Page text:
NEW YORK (Reuters) - JetBlue Airways Corp. JBLU.O removed David Neeleman as chief executive on Thursday, three months after a major service meltdown, putting the 47-year-old founder of the company into the role of nonexecutive chairman.
JetBlue said Neeleman, who started the company in 1998, will be replaced as CEO by President Dave Barger, 49, effective immediately.
Neeleman said the new role will free him up to spend more time on strategic issues that had been neglected amid the carrier’s rapid growth.
The change in leadership comes after JetBlue suffered an embarrassing service disruption on February 14 that exposed weaknesses in the No. 8 U.S. carrier’s operations.
A Valentine’s Day ice storm stranded passengers on planes for hours, led to nearly 1,200 flight cancellations over several days, and cost the company more than $30 million.
Signs of trouble were evident last year, when the New York-based airline reined in growth plans and sold some planes after posting losses.
“When you’re a founder and an entrepreneur and you get mired in the operation, it’s not good for anybody,” Neeleman said in an interview.
“This is a much better structure for us going forward,” he said. “That was the board’s recommendation, and I said ‘Great, let’s do it.’”
“The whole thing with Valentine’s Day, it got us all focused back on the operation,” Neeleman said. “It really highlighted that the strategic part is so important.”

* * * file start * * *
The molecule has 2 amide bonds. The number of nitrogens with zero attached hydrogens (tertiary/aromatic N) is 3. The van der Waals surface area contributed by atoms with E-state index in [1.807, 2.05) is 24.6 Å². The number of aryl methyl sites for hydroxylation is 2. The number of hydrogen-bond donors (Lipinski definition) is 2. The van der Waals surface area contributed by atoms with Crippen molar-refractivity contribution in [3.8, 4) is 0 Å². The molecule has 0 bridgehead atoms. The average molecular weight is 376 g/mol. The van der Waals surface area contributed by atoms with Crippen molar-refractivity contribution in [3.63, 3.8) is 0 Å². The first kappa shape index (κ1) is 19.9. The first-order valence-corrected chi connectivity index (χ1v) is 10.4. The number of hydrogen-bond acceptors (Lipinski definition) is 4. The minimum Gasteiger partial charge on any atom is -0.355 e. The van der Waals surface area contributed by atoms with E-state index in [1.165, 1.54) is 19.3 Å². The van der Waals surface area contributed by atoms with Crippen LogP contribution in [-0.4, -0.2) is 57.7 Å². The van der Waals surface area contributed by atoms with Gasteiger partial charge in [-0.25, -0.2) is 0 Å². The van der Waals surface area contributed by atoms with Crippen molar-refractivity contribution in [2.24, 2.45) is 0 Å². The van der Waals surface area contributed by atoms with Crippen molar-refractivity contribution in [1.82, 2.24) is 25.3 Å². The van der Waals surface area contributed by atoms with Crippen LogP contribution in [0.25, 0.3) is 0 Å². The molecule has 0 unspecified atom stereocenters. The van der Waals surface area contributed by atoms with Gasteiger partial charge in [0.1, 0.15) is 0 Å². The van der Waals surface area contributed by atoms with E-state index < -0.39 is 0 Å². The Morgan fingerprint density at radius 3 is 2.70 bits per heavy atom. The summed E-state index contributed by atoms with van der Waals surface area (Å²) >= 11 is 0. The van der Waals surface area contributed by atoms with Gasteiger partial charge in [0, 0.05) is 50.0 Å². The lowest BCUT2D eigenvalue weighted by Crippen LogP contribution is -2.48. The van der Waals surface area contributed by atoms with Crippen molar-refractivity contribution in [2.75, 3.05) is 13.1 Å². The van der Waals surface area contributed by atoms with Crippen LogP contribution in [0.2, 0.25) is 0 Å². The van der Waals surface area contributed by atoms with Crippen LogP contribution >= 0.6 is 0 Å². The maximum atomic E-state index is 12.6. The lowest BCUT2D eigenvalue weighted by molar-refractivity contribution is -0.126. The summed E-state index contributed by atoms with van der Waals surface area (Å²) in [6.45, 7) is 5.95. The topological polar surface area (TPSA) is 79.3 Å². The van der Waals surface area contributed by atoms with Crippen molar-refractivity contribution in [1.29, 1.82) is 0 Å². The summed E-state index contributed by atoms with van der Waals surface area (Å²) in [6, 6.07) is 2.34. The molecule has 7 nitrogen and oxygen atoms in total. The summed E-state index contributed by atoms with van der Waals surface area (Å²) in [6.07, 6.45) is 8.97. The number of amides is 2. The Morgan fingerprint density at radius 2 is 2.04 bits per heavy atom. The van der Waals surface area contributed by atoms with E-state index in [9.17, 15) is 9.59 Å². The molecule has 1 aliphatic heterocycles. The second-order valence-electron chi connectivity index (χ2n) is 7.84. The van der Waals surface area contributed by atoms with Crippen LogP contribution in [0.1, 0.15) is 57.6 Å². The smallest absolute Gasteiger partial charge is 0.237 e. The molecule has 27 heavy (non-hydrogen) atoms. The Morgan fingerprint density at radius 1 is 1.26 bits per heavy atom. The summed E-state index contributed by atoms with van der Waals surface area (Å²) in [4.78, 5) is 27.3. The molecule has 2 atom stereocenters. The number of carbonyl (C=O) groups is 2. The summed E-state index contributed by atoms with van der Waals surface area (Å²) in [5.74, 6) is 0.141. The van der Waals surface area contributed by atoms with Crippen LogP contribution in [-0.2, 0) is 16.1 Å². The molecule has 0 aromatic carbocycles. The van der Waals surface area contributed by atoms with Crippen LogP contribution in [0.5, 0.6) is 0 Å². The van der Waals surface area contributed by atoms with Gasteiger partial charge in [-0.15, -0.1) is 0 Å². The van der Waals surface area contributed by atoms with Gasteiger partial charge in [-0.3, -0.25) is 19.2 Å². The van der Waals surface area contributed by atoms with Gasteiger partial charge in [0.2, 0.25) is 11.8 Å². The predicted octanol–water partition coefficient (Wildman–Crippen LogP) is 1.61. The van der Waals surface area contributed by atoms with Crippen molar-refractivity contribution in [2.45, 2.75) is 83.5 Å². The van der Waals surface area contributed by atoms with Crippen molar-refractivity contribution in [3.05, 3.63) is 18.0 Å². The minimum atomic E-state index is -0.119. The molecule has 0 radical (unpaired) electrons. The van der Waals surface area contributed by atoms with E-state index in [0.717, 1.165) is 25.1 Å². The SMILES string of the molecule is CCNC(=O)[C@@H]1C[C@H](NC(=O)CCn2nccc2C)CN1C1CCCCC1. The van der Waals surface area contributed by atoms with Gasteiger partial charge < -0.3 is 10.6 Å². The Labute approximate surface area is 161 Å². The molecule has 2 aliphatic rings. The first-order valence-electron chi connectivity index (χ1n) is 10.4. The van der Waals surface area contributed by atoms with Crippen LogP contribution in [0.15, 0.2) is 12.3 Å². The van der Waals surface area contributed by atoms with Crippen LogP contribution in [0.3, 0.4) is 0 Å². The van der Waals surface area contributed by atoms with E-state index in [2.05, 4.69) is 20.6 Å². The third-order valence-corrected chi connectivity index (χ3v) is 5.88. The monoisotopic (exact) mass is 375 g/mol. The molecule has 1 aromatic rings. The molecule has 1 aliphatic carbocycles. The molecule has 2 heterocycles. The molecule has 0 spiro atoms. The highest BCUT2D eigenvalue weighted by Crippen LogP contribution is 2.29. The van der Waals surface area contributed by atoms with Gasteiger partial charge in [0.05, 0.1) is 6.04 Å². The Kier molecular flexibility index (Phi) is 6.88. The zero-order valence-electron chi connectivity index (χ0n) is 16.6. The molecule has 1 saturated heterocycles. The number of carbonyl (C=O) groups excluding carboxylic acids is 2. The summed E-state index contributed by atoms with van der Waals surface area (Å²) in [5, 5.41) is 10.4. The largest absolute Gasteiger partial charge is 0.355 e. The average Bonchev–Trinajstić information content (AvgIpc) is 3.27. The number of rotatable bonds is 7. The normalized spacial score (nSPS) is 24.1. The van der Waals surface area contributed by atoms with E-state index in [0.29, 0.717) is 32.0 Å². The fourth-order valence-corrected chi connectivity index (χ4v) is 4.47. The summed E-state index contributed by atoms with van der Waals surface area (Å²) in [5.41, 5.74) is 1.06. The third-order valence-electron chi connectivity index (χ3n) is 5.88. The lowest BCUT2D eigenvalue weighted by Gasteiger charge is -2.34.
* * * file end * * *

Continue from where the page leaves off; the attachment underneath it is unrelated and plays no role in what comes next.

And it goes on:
The industry pioneer said the new role will give him more time to focus on issues like JetBlue’s Live TV unit, alternative sources of jet fuel, new forms of electronic ticketing, and opportunities afforded by the open skies agreement between the United States and Europe.
Barger, who has worked alongside Neeleman since 1998, said he did not expect significant changes to the company’s strategy.
“We’re situated well now,” he said in an interview.
Before joining JetBlue, Barger spent about six years at Continental Airlines CAL.N, including serving as vice president of the No. 4 U.S. carrier's Newark, New Jersey, hub.
JetBlue shares, which have fallen about 30 percent over the last four months, rose 4.7 percent to $10.89 in early afternoon trading on Nasdaq.
Neeleman, a father of nine, was a successful pioneer in the airline industry, shaking up U.S. air travel. In JetBlue, he created a low-fare carrier that offered customer service perks such as live television and leather seats. The airline took its first flight in 2000.
Before JetBlue, he set up Morris Air and eventually sold it to Southwest Airlines Co. LUV.N.
According to the company’s latest proxy filing with securities regulators in April, Neeleman owned 10.77 million shares of JetBlue, worth about $112 million. That represents about 6 percent of the company’s shares.
In 2006, Neeleman received a salary of $200,000 and a $50,000 incentive award.
JetBlue said the change had been in the works for some time. In March, it hired Russell Chew -- former chief operating officer at the Federal Aviation Administration -- to be its chief operating officer.
“At this point, the company is not so much in need of visionary management as it is operational management,” said airline consultant Robert Mann. “That’s what Dave Barger and Russ Chew bring to the table.”
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